Senators weigh changes to time limits in child sexual abuse cases

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HARRISBURG, Pa. (WHTM) – The debate over changing Pennsylvania’s statute of limitations law in child sexual abuse cases returned to the state Capitol on Wednesday.

​The Senate Judiciary Committee held a hearing focused on three bills. ​​House Bill 962 would allow victims of childhood sexual abuse to file a lawsuit until the age of 55. The current statute expires at age 30.

​​”We want the truth to be told. We want to know how and why this has happened to us, and we want justice. We have been denied justice for so long,” said state Rep. Mark Rozzi (D-Berks), the sponsor of House Bill 962 and a survivor of childhood sexual abuse.​​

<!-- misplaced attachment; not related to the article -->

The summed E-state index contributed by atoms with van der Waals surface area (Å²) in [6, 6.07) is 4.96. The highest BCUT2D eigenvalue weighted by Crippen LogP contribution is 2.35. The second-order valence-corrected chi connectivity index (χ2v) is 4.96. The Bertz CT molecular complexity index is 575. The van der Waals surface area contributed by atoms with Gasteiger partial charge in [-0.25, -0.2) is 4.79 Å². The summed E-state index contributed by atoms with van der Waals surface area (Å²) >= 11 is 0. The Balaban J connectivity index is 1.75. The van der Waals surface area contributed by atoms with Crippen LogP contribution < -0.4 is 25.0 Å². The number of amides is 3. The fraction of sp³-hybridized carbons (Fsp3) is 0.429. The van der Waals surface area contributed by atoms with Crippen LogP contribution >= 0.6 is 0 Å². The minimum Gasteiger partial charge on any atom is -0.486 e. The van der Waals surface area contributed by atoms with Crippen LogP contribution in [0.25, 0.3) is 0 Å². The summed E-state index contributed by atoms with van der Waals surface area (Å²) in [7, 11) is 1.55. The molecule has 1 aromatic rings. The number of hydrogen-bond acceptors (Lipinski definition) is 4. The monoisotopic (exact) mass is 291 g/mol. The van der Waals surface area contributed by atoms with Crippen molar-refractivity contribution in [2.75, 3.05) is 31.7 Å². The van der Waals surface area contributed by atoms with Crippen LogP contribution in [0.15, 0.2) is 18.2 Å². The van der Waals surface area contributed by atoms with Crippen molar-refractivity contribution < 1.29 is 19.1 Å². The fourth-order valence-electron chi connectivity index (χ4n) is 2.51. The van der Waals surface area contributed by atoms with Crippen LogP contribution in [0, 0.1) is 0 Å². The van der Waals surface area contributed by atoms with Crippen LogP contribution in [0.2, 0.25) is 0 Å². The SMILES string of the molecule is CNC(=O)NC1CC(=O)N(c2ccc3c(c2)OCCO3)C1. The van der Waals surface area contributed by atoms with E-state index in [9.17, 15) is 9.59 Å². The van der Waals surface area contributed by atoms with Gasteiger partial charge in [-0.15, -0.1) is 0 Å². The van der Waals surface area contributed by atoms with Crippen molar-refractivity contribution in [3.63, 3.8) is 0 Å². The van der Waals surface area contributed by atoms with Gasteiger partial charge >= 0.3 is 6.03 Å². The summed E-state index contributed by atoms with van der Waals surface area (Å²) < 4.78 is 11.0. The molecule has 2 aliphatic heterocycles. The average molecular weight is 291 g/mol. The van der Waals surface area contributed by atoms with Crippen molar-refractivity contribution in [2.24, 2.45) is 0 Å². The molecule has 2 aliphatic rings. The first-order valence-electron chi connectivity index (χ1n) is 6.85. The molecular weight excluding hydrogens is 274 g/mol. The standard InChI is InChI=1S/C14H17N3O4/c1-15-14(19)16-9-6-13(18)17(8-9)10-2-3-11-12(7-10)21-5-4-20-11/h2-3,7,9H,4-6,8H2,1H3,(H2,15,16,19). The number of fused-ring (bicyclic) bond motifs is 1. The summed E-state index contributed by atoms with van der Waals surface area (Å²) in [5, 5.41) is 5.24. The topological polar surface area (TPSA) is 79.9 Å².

Senate Bill 540 would abolish the criminal and civil statute of limitations for child and adult victims of sexual abuse.

​​House Bill 963 calls for a constitutional amendment to open a two-year window for childhood victims to file a lawsuit if the abuse happened before the statute of limitations ran out.​ ​The retroactive window has been shot down in the past due to some calling it unconstitutional.​​

Some who testified at Wednesday’s hearing argued the window would subject victims to lengthy and costly court battles and put churches in jeopardy of having to file for bankruptcy.

​​”If you’re going to end up cutting programs and cutting people and cutting services as a way of being able to pay judgments, that has to have an effect on the common good,” said Mark Chopko, of the law firm Stradley Ronon Stevens & Young.​

House bills 962 and 963 both passed the House earlier this year and are awaiting consideration in the Senate Judiciary Committee.​

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